disrupt the National W. C. T. U. The letter,
after referring to the disaffection in the W.
C T. U. ranks, asks Mrs. Foster four ques
tions: "First Did you not pay a certain amount
of money to make up a deficiency in na
tional dues so that a larger delegation
could lie sent to the New York convention!
Second Did you not refuse to confirm the
election of certain women elected constitu
tionally by the districts to represent them at
NewTorkf Third Did you not by protests
for four years, by unchristian charges (now
proven false), and by newspaper reports seek
to bring about secession in W. C. T. U. ranks.
and to lead such a secession movement, and
did you not pay the bills accruing in this
work? Fourth "Have you not been in re
ceipt of pay from the Republican party for
these and ot her services r
If Mrs. Foster's answers do not confirm the
above, Mrs. Hobart says proof in the shape of
records, etc., will be forthcoming.
Drexet Dines the Vice Presldenr-Rlert.
Philadelphia, Feb. 6. Mr. A. J. Drexel
entertained Vice President-elect Levi P. Mor
ton last evening at dinner at his residence at
Thirty-niuth and Walnut steneta. Mr. Drex
el's dinner to the vice president-elect, it was
stated, had no political significance. Mr.
Drexel, as an old friend of Mr. Morton, in
vited several well-known Philadelphia pro
fessional and business men to meet the vice
president-elect before the latter entered on
his official duties. The guests were leading
railroad men, journalists, lawyers, financiers
and business men.
A Boom for Dr. Lor Hi g.
Boston, Feb. 6. At a meeting ya terday
of tbe New England Agricultural society, in
which all tbe New England states were repre
sented, a resolution was passed requesting
President-elect Harrison to call Dr. George
B. Lor in g to the office of secretary of agri
culture. Robert Oarrett Will Recover.
Baltimore, Md., Feb. 0. A Sun reporter
returned last night from Ringwood, N. J.,
whither ho went to make inquiry about Rob
ert Garrett's health. Mr. Garrett, though
not a well man by any means, has much im
proved of late. The tide of his improvement
set in with the beginning of the year, and ft
has yet known no turn, and bis physicians,
although they are reticent, give the impres
sion that they have no doubt Mr. Garrett will
recover bis health and mental soundness.
Appealed the Tilden TfUl Case.
New York, Feb. 6. CoL George H. Tilden
has appealed to tbe general term of the Su
preme Court from the recent decision by
Judge Lawrence, at the special term, in his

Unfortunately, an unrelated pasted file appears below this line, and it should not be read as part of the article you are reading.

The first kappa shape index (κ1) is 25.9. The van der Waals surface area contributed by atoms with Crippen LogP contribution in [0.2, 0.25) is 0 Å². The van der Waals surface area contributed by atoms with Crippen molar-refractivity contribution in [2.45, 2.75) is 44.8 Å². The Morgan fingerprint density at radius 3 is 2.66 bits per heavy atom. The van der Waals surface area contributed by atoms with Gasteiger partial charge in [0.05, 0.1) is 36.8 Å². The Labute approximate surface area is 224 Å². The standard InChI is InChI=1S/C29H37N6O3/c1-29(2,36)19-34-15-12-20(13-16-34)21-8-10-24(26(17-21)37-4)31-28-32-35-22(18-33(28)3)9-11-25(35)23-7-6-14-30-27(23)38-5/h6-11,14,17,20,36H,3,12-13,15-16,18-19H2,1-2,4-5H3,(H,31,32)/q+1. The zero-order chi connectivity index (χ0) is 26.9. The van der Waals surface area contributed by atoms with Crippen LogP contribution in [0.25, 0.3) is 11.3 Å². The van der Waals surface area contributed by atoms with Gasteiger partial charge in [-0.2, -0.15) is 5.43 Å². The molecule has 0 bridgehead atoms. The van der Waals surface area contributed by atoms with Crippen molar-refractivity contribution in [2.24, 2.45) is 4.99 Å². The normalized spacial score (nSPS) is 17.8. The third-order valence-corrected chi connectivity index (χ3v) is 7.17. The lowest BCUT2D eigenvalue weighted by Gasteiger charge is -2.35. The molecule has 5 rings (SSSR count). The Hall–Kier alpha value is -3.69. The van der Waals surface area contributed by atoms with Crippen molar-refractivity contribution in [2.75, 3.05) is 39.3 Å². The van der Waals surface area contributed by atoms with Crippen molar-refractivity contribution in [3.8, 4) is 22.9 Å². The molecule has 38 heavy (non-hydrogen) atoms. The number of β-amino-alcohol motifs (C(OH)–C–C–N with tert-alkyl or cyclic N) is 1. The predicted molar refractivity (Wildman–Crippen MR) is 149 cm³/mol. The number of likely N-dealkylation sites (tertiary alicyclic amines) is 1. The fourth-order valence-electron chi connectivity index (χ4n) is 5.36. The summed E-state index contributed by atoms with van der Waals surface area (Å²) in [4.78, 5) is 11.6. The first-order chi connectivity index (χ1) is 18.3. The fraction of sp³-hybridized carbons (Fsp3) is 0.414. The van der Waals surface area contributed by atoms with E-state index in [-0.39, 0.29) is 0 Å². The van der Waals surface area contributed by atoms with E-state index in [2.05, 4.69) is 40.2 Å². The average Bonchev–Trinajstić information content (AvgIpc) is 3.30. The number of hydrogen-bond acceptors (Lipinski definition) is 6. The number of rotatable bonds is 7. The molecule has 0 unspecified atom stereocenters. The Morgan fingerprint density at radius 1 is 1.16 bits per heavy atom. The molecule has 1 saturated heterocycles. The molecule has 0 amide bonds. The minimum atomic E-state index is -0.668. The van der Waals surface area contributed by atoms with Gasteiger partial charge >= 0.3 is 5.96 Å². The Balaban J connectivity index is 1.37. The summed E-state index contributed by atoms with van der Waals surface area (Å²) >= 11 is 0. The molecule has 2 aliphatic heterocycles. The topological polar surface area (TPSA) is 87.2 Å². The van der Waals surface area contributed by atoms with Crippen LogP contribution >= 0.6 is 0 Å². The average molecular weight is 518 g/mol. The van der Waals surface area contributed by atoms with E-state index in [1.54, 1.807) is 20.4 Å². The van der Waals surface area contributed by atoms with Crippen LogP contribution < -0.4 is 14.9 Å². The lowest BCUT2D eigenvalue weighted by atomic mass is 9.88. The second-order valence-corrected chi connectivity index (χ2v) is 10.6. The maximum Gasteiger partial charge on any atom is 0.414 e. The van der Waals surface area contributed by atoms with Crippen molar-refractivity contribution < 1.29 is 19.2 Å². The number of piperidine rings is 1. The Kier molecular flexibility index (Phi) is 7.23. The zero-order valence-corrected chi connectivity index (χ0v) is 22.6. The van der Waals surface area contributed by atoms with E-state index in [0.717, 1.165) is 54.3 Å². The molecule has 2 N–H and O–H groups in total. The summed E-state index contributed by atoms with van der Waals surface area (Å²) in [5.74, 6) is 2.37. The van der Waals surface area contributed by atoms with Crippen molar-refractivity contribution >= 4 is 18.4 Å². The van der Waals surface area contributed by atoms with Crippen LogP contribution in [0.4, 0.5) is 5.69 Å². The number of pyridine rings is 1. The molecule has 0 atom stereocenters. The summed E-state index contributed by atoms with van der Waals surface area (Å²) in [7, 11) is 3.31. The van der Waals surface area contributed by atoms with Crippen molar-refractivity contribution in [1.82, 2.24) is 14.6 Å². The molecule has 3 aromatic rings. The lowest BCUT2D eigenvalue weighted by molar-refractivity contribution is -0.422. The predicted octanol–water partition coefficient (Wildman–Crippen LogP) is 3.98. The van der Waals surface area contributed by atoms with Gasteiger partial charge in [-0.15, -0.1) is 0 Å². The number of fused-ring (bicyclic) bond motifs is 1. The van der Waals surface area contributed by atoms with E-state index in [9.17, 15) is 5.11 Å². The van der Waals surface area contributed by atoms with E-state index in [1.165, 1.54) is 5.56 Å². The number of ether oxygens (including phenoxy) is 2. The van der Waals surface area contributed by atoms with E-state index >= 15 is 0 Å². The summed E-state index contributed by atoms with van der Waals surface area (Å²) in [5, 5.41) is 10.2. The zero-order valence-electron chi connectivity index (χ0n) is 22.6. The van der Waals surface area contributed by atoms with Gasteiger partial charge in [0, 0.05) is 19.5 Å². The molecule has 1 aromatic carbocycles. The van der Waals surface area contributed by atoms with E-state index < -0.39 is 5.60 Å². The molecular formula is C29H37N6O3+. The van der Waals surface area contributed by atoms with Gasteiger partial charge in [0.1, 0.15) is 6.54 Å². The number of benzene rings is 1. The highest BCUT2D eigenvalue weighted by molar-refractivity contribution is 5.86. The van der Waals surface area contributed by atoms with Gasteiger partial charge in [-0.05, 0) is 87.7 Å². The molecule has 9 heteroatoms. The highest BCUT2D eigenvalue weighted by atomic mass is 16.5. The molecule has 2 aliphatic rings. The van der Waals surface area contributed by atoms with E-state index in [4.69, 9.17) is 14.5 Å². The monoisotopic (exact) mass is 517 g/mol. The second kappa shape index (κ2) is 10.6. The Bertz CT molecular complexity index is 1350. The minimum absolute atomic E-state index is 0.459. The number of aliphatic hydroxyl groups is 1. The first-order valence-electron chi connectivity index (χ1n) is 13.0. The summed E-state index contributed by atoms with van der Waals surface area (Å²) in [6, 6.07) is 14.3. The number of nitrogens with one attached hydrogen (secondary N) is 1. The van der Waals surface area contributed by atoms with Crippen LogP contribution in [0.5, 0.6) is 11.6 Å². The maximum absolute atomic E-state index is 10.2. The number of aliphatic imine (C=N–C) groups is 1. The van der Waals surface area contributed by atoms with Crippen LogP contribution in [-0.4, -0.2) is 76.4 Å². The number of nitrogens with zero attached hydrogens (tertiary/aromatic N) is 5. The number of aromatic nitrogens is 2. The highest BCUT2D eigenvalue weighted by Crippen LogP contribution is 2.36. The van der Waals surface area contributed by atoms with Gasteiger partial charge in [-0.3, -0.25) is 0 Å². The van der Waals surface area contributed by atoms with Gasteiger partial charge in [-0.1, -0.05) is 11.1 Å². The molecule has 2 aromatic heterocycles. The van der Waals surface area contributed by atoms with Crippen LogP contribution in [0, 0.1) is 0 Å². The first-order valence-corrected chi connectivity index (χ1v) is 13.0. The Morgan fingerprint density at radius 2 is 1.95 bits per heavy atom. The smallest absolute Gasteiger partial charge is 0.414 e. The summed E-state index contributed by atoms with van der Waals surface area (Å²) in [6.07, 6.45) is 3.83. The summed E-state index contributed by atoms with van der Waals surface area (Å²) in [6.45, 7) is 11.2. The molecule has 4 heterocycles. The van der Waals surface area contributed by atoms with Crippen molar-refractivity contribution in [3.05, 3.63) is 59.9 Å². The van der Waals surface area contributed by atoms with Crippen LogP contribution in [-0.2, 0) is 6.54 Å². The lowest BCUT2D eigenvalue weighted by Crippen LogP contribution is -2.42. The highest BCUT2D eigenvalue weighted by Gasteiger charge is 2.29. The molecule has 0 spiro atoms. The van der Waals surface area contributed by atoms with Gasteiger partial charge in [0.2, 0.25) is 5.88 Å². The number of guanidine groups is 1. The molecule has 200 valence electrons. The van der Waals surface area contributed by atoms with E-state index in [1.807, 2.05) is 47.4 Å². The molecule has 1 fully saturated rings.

t t against the executors tot bis uncle, Sam
uel J. Tilden's estate, construing the will in
favor of tbe Tilden trust.
Seventeen Men Drowned.
ALBAirr, N. Y., Feb. K. The report of an
accident at Pine Lake, has reached here. It
is stated that seventeen men and their horses
were drowned by breaking through tbe ice.
Seven drivers reached the shore
THE STATE LEGISLATURES.
Principal Transactions of the Lawmaker
of Three States.
Springfteld, Ilia, Feb. 6. The senate put
in a good portion of yesterday debating e
measure for the government of Cook county.
A perfect shower of petitions went into the
petition box, for local option, against the
pharmacy law. and asking repeal of the gams
law. Another bill for uniform school books
provided by tbe state was introduced; also
bills to appropriate t-'iO.OOO for a monu
ment to Gen. Logan in Jackson park,
Chicago, and to regulate tbe rental
of tbe telephone. In the house, after a strong
fight by its- opponents and several roll-caUs
on motions to refer, etc., tbe bill regulating
the charges of stockyards was advanced to
second reading. The bill authoring the
funds received from liquor licenses to be used
for school purposes in cities and towns was
ordered to third reading and then it was
found that it was so worded that the funds
could be appropriated to sectarian echools.
Notice of a motion to reconsider was given.
A war on fortune-tellers has been inau
gurated by tbe authorities lo Newark.
THE. NATIONAL LAWMAKERS.
A Variety of Business la the Senate The
House Talks Nicaragua Canal. . -
Washington City, Feb. ft, The Oklahoma
bill was received by tbe senate yesterday,
and, after a sttHig effort on the part of its
opponents to h ve it referred to the Indian
committee, wns referred to the territories
committee. An amendment to the sundry
civil bill was offered by Hawley, appropri
ating foO.000 ai a gift to Mrs. Gen. Sheridan,
in recognition of the dead soldier's services.
A resolution to appoint an additional clerk to
the commerce committee, whose duty it shall
be to prepare I. report on every item in tbe
river and barb- bill, was agreed to, as was
tbe joint reaouuon to pay the representa
tives of the late Capt Eads $500,000 for
work on the M tasissippi jetties. The legis
lative appropr ation was taken up and an
amendment aide pted increasing the salary of
the president's private secretary to S5,000,
An amendment to increase tbe clerical force
of the civil sen ice commission was offered,
and pending discission the conference report
on tbe amendment to tbe inter-state com
merce act was presented. It was a disagree
ment and Sherman moved to concur in the
bouse view of tie matter, but the senate ad